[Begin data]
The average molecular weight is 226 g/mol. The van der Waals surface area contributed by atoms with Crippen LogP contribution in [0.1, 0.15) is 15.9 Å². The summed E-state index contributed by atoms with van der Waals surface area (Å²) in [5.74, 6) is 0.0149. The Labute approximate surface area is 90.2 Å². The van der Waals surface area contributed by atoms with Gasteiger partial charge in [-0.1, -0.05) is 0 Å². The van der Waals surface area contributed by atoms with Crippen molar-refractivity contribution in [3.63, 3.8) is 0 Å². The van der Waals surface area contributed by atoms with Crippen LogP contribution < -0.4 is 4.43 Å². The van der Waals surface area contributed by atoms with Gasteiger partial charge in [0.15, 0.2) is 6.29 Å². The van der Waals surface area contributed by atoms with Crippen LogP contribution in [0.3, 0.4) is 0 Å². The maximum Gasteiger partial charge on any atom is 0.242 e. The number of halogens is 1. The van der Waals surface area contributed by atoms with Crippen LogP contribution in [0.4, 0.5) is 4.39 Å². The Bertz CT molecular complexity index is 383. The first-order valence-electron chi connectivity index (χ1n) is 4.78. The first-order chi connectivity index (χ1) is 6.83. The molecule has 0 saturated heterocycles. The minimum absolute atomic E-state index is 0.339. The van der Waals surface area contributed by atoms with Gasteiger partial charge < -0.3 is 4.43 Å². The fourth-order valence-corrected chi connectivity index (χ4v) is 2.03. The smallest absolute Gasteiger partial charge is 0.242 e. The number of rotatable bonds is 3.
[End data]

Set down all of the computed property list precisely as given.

The average molecular weight is 226 g/mol. The van der Waals surface area contributed by atoms with Crippen LogP contribution in [0.1, 0.15) is 15.9 Å². The summed E-state index contributed by atoms with van der Waals surface area (Å²) in [5.74, 6) is 0.0149. The Labute approximate surface area is 90.2 Å². The van der Waals surface area contributed by atoms with Gasteiger partial charge in [-0.1, -0.05) is 0 Å². The van der Waals surface area contributed by atoms with Crippen molar-refractivity contribution in [3.63, 3.8) is 0 Å². The van der Waals surface area contributed by atoms with Crippen LogP contribution < -0.4 is 4.43 Å². The van der Waals surface area contributed by atoms with Gasteiger partial charge in [0.15, 0.2) is 6.29 Å². The van der Waals surface area contributed by atoms with Crippen LogP contribution in [0.3, 0.4) is 0 Å². The maximum Gasteiger partial charge on any atom is 0.242 e. The number of halogens is 1. The van der Waals surface area contributed by atoms with Crippen LogP contribution in [0.4, 0.5) is 4.39 Å². The Bertz CT molecular complexity index is 383. The first-order valence-electron chi connectivity index (χ1n) is 4.78. The first-order chi connectivity index (χ1) is 6.83. The molecule has 0 saturated heterocycles. The minimum absolute atomic E-state index is 0.339. The van der Waals surface area contributed by atoms with Gasteiger partial charge < -0.3 is 4.43 Å². The fourth-order valence-corrected chi connectivity index (χ4v) is 2.03. The smallest absolute Gasteiger partial charge is 0.242 e. The number of rotatable bonds is 3.